Reforming Child Institutional Care in the Post-Soviet Bloc: The Potential Role of Family-Based Empowerment Strategies

Leyla Ismayiloya, Fred Ssewamala, Aytakin Huseynli - Children and Youth Services Review

Post-Soviet countries face the obstacle of having one of the highest number of children in institutional care worldwide, according to this article from the Children and Youth Services Review. Poverty is one main underlying reason behind this issue. Through a desk review of peer reviewed journal and “grey” literature published in English and Russian languages, this paper provides a review of current deinstitutionalization efforts in the region, identifies potential challenges, describes the need for economic empowerment interventions, and outlines directions for future research.

The article highlights that, while family reunification is included among the key strategies for reforming the institutional care system in the region, the financial support provided to low-income families within the deinstitutionalization programs is below the minimal costs of living. According to the article, few interventions aimed at deinstitutionalization have explicitly focused on addressing family poverty. The review indicates that more research is needed to examine the added benefits of integrating family-level economic empowerment strategies into deinstitutionalization efforts that could lift biological parents out of poverty, help them reunite with their children and reduce the risk of future institutionalization.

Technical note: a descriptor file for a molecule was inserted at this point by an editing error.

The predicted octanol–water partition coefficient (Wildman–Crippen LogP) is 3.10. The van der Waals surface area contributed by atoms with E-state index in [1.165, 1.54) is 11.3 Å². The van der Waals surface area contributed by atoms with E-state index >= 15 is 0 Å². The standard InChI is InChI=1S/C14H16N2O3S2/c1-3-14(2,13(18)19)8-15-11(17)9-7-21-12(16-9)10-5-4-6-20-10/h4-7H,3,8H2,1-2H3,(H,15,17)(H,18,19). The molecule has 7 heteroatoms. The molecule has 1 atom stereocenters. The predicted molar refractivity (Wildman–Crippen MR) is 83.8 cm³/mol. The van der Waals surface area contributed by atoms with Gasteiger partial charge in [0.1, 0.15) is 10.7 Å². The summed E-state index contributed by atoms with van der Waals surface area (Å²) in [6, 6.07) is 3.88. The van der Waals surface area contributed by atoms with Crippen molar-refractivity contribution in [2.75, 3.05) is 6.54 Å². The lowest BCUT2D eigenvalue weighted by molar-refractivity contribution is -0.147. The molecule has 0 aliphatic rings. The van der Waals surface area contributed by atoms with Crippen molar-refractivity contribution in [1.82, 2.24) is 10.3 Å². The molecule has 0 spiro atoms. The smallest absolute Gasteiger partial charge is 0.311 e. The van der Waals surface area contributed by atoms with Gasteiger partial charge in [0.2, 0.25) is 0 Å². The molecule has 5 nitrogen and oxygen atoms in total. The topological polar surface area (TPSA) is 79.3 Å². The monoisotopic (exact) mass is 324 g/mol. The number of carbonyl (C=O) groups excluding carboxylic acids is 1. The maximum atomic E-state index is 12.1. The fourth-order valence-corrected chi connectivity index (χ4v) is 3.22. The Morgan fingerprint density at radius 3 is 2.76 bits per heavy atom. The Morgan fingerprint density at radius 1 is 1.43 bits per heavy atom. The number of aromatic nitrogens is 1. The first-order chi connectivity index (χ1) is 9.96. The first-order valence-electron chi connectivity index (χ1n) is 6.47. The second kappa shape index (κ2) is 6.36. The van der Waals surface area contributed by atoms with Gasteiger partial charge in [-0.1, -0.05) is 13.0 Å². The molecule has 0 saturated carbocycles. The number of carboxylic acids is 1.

The article concludes that integrated deinstitutionalization programs and interventions could be tailored to address the needs of children placed in alternative care, those aging out of care, as well as those at risk of leaving home. In addition, the researchers emphasized that the agenda for countries in transition should include developing feasible, culturally appropriate, and efficacious deinstitutionalization interventions that incorporate asset-based economic empowerment strategies.